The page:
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China ‘not in the business of haircuts’ as Zimbabwe asks for debt reduction from creditors

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By South China Morning Post


AS Zimbabwe attempts to lift itself out of a punishing debt crisis, it is asking for “deep haircuts” from its creditors, including China, according to its finance minister, Professor Mthuli Ncube.

But analysts say China is “not in the business of haircuts” and is unlikely to accept any reduction of the debt it is owed.

Ncube is seeking help from creditors to address the US$19.2 billion that the country owes, of which US$13 billion is external debt and US$6.2 billion is domestic. Most of the debt was accrued during the era of late former president Robert Mugabe – and most has remained unpaid for decades.

“Zimbabwe is currently in debt distress due to the accumulation of external debt payment arrears amounting to US$6.7 billion,” Ncube said.

“The external debt overhang is weighing heavily on the country’s development needs due to lack of access to international financial resources to finance Zimbabwe’s economic recovery and priority projects.”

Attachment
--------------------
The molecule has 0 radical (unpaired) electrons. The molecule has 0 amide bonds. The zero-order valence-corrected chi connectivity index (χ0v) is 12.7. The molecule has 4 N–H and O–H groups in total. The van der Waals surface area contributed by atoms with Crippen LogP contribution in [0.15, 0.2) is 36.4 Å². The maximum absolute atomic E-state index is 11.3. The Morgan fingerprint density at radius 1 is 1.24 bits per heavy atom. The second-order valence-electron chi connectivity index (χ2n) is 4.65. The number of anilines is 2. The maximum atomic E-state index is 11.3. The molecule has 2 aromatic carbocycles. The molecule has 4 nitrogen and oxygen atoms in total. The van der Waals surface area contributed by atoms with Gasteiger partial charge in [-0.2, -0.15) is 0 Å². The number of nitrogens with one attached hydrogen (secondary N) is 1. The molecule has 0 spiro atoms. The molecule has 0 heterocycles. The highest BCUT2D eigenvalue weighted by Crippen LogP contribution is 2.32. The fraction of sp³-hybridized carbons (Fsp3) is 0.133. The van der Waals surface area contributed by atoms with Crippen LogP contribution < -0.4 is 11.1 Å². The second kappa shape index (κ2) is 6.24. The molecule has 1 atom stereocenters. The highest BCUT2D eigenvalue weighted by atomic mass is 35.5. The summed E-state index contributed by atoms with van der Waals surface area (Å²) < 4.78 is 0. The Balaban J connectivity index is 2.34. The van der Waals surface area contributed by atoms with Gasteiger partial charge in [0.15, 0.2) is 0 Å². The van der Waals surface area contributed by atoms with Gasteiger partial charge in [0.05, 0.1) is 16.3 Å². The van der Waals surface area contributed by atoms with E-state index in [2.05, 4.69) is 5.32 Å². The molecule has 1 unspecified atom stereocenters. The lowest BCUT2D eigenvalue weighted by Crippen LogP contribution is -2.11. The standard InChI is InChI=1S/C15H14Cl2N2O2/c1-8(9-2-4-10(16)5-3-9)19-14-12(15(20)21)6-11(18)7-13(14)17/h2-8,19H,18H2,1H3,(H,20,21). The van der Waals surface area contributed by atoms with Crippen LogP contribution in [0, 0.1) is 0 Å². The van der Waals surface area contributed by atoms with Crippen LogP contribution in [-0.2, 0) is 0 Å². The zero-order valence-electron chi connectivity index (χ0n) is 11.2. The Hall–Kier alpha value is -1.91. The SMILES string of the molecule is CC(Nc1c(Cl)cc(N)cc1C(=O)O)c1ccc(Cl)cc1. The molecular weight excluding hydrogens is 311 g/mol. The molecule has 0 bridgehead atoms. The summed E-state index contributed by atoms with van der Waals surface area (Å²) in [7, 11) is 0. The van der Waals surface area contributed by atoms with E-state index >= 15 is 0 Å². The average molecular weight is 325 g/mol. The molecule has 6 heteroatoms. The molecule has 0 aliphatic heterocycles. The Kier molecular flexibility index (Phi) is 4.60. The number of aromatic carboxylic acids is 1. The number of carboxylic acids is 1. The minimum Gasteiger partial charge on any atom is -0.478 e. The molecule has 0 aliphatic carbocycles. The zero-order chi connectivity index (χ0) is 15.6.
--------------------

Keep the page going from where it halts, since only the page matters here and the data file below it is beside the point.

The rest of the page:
“We are looking for a lot of haircuts … very deep haircuts and elimination of all penalties.”

According to Zimbabwe’s debt registry, bilateral external debt stands at US$6.2 billion but US$4.7 billion of the amount is in arrears – about 76 per cent of the total bilateral debt.

Harare owes US$4.1 billion to Paris Club creditors – an informal grouping of mainly Western creditor nations focused on sustainable debt-relief solutions.

However most of that debt – about 98 per cent or US$4 billion – has been in default since Zimbabwe fell into financial hardship two decades ago.

At that time, the nation was shut out of international financial markets, including the International Monetary Fund (IMF) and the World Bank, following sanctions imposed on Mugabe’s government by the US and other Western countries, largely in response to land seizures forced on white farmers – the fallout of which is still being felt today.

Zimbabwe’s biggest five Paris Club creditors are Germany, France, Britain, Japan and the US, accounting for US$3.1 billion or 75 per cent of the Paris Club debt.

The country also owes non-Paris Club creditors, such as China, US$2.1 billion, of which about a third is in arrears.